Ensuring fuel tanks are kept clean and properly maintained is a legal obligation for all facilities storing fuel on-site. As hydrocarbon tank cleaning involves working with hazardous chemicals and requires specialist skills, it should always be carried out by trained professionals. It is important to have an understanding of the processes involved, and to appreciate the benefits of having a regular storage tank cleaning and maintenance plan. In this blog post, we outline the key elements of an industrial tank cleaning program, as well as the ongoing monitoring and maintenance required to keep your fuel tanks clean and safe.
First things first; tank cleaning and maintenance programs need to be planned carefully. A fully documented plan should be produced, including a complete description of the facility, details of all licensed operators who will be carrying out maintenance and/or repairs, as well as the procedures and protocols for monthly, quarterly and annual inspections. All emergency procedures must also be covered, including security, fuel transfer procedures, detailed protocols for the event of a spill or discharge, and the process for notifying the relevant authorities. Some facilities may also be required to carry out non-destructive testing (NDT) in accordance with their license, which will also need to be included in the maintenance plan.
Crews in charge of cleaning should have daily meetings on-site, to run through any safety concerns and potential complications that might be encountered during the cleaning operation. All discussions need to be fully documented, and a Health & Safety Plan (HASP) should be drawn up, before any work commences.
There are a number of methods that can be deployed to clean fuel tanks, and the most appropriate will vary depending on the type of tank being used, and its location. For example, underground tank cleaning is likely to require a different approach than a surface tank. The most common storage tank cleaning services available are:
This process works by removing all the contents of the tank and lowering in cleaning equipment, which pressure washes or uses expanding foam to remove all chemicals and contaminants, with progress being monitored by remote cameras, where necessary.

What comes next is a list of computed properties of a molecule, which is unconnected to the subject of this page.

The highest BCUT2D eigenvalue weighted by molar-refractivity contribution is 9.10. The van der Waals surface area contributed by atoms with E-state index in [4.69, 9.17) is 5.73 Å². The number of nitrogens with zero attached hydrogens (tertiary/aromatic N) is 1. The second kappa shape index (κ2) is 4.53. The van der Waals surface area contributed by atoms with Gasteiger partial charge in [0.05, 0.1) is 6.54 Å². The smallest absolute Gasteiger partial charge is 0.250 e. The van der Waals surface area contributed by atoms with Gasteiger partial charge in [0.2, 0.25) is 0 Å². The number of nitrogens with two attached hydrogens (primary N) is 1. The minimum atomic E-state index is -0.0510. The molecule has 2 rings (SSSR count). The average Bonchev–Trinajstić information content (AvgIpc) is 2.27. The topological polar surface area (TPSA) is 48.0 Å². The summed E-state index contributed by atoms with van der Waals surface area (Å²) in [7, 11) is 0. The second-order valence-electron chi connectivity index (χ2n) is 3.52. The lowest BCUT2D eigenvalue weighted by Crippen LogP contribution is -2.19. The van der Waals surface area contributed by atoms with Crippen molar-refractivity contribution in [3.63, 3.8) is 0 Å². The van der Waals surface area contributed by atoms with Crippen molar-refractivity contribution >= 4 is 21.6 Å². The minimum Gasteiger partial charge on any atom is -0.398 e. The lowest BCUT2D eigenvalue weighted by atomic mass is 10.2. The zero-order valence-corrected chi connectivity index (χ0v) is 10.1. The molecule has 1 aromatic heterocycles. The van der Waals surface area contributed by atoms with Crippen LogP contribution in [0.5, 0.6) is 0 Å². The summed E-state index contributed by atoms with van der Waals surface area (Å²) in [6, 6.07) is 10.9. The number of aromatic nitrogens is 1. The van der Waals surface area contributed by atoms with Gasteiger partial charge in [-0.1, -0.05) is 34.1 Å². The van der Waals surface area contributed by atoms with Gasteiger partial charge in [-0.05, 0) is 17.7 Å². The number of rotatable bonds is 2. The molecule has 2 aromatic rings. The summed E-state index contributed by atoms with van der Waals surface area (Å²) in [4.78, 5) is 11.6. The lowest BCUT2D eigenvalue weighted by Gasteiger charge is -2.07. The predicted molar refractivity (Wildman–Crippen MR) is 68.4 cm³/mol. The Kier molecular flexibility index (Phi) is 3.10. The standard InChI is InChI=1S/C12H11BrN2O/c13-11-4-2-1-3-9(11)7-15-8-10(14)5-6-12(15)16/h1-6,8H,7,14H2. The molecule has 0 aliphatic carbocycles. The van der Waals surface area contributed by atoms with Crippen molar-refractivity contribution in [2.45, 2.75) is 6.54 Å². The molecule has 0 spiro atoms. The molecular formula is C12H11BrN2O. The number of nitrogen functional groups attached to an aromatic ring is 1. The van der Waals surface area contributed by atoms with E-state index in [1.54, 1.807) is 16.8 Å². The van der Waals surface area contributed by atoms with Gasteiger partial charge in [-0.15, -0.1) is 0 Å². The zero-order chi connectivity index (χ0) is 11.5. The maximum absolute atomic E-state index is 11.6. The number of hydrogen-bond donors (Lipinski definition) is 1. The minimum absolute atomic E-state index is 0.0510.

Sometimes circumstances dictate that someone has to manually clean the tank from the inside. This must always be carried out by an experienced confined space entry crews.
This method doesn’t require the tank to be emptied; instead, the fuel is left in the tank and any water and contaminants are filtered out. Accuracy is monitored using remote cameras and fibre optics.
In this cleaning method, pumps and suction tubes are used to remove water and contaminants from empty tanks, with the waste then being disposed of at a licensed facility.
Cleaning any storage tank is a complex and challenging operation. If you’d like to learn more, read our detailed tank cleaning blog here.
To ensure fuel tanks are kept fully operational and in a safe condition, the following regular checks are recommended.
Correct tank maintenance and cleaning will help you avoid many issues, like moisture building up inside and corroding the tank, causing leaks; or sludge collecting at the bottom of the tank, which can contaminate contents and clog pipelines. Harmful mould, bacteria and microbes can grow inside tanks that have not been cleaned for a long time, which could also lead to contamination, blockages or damage being done to filters. Many of these issues can be extremely costly to rectify, if left unchecked for long periods of time, so it’s essential to adhere to your maintenance schedule.
Having a regular tank cleaning and maintenance schedule will not only keep you compliant with licensing obligations, it will almost certainly save you money in the long run. Visit our tank cleaning page to learn more about Enva’s storage tank cleaning services. Alternatively, if you would like help planning a fuel tank cleaning and maintenance schedule, or have any other questions, please contact us today.